Try Teaching Your Pup Replacement Behaviors
Replacement behaviors are a way to get your puppy to behave in a way that’s incompatible with biting. Here’s how to do it:
- Have a treat bag on you at all times during the day – use kibble if you are concerned about excess calories or digestive problems.
- Ask your puppy to target a long stick (or your hands), and when he does this, toss a kibble across the room for him to chase while you praise him. The idea is your puppy touches your hands (or the stick) with his nose without biting.
- You can also reward your puppy by tossing a piece of kibble in the opposite direction as you walk away when your pup either sits on command, walks nicely next to you, looks into your eyes, etc.
While your puppy is learning these behaviors, you may want to help things along with:
- An interactive game (a toy attached to a string, a game of tug-of-war, etc.)
- A food dispensing toy
Keep the above items close by (ideally in a pocket) so they’re always ready at a moment’s notice.
Use Your Pup’s Herding Instincts for Games
Blue Heelers love herding, and you can make the most of this by playing herding games with them, like Treibball.
Treibball requires your dog to “herd” large inflatable balls into a net (as if he’s playing soccer).
To train your puppy in Treibball:
- Get your puppy to hand target (using a clicker)
- Once he can hand target, teach him to target a sticky note on an open cabinet door
- Next, teach him to target the door hard enough to close it
- Then put a sticky note on a large ball and get your pup to push the ball with his nose, starting with him pushing the ball a short distance and then getting him to push it further and further away (perhaps toward you if you stand by the net)
- Once your pup gets the idea, you can remove the sticky note and he’ll love “herding” the balls into the net, particularly if you are there with him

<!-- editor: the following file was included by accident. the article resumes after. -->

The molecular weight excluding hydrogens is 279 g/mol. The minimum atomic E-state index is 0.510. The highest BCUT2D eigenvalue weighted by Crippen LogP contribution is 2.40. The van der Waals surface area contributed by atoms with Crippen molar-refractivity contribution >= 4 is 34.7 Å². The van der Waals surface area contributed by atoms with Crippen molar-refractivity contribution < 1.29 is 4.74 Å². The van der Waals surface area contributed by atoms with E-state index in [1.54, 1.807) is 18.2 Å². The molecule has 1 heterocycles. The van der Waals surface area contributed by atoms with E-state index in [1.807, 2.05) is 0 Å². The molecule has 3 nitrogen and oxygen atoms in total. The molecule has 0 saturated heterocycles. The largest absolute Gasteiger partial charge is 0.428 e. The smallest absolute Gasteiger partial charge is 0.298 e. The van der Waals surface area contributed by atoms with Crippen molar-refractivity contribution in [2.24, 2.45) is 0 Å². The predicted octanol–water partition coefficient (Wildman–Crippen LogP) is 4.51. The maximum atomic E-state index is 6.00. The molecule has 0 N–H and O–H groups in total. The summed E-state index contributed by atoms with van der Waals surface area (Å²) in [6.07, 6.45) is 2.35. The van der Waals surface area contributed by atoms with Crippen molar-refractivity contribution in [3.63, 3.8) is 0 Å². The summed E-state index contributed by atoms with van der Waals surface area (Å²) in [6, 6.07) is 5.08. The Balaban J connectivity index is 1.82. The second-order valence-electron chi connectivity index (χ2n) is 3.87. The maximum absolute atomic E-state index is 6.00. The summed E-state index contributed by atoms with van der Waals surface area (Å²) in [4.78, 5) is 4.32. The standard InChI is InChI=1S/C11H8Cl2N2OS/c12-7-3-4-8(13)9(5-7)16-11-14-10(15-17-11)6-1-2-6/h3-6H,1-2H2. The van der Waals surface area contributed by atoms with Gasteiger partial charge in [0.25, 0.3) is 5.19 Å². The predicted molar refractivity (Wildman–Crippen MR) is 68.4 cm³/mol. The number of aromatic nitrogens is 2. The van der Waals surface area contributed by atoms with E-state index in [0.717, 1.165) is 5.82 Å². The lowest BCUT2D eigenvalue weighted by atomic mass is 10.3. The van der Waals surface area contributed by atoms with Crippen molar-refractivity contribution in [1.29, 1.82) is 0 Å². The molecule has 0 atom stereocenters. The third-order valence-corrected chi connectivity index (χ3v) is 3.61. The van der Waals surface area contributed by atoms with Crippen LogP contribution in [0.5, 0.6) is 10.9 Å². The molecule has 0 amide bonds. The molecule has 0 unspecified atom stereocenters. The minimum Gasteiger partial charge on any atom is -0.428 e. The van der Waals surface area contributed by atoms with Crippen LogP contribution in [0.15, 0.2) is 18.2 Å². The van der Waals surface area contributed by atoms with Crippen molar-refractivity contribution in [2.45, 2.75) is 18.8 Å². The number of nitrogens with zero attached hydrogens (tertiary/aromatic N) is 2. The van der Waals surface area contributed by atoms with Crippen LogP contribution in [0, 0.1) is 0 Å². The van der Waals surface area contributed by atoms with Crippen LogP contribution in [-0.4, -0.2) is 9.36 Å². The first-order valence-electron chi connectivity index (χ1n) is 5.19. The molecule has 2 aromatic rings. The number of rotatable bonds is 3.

Get Your Pup To Puppy Classes
Puppy classes are a highly effective way to teach your puppy good behavior in a safe environment with a professional on hand.
Your puppy will love the classes as they’ll get to socialize with other puppies – and socialization is key to helping improve any pup’s behavior.
Studies have shown that puppies who attend classes are often easier to train.
Your puppy will benefit from mixing with other puppies and meeting different types of people, too.
Puppies need to meet lots of different types of people within their first month in their new homes to help them acclimate and acquire confidence, including:
- People of different heights, ethnic backgrounds, and ages.
- People with and without canes, hats, glasses, umbrellas, etc.
- People in wheelchairs or using walkers.
- People with and without facial hair.
When looking for puppy classes, find classes that cover more than common commands like “down” and “sit.” Here’s what else to look for:
- Make sure the classes allow the puppies to play with each other (with supervised and controlled interactions).
- Check the classes cover gradual exposure to new noises, sights, sounds, smells, and exchanging items (this last one is crucial to prevent resource guarding, which often leads to aggressive behavior).
- Ensure the classes include restraint and handling exercises.
- Check that proof of vaccinations is required.
- Make sure positive methods are used and that all puppies are safe (e.g., shy or smaller puppies don’t get bullied by more active puppies).
- Ask the instructor if you can visit a class first (the good classes will let you do this)
- Check online reviews or ask people you know (you can also check with a vet you trust, too).
Why Do Blue Heeler Puppies Bite?